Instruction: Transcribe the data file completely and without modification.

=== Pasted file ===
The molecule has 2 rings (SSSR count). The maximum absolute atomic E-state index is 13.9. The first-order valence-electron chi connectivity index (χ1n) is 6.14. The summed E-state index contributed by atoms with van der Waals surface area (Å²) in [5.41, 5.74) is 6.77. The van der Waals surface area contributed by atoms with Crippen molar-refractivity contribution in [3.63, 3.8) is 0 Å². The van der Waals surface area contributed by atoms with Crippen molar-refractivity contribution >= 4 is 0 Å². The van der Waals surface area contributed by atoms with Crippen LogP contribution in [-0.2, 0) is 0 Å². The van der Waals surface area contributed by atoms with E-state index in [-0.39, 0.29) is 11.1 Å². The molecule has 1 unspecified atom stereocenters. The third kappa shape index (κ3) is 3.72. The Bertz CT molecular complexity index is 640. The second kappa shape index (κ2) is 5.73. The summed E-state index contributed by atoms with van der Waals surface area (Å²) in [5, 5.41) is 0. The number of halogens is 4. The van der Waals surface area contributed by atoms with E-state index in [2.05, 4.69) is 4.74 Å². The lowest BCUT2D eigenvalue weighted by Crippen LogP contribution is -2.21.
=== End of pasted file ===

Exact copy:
The molecule has 2 rings (SSSR count). The maximum absolute atomic E-state index is 13.9. The first-order valence-electron chi connectivity index (χ1n) is 6.14. The summed E-state index contributed by atoms with van der Waals surface area (Å²) in [5.41, 5.74) is 6.77. The van der Waals surface area contributed by atoms with Crippen molar-refractivity contribution in [3.63, 3.8) is 0 Å². The van der Waals surface area contributed by atoms with Crippen molar-refractivity contribution >= 4 is 0 Å². The van der Waals surface area contributed by atoms with Crippen LogP contribution in [-0.2, 0) is 0 Å². The van der Waals surface area contributed by atoms with E-state index in [-0.39, 0.29) is 11.1 Å². The molecule has 1 unspecified atom stereocenters. The third kappa shape index (κ3) is 3.72. The Bertz CT molecular complexity index is 640. The second kappa shape index (κ2) is 5.73. The summed E-state index contributed by atoms with van der Waals surface area (Å²) in [5, 5.41) is 0. The number of halogens is 4. The van der Waals surface area contributed by atoms with E-state index in [2.05, 4.69) is 4.74 Å². The lowest BCUT2D eigenvalue weighted by Crippen LogP contribution is -2.21.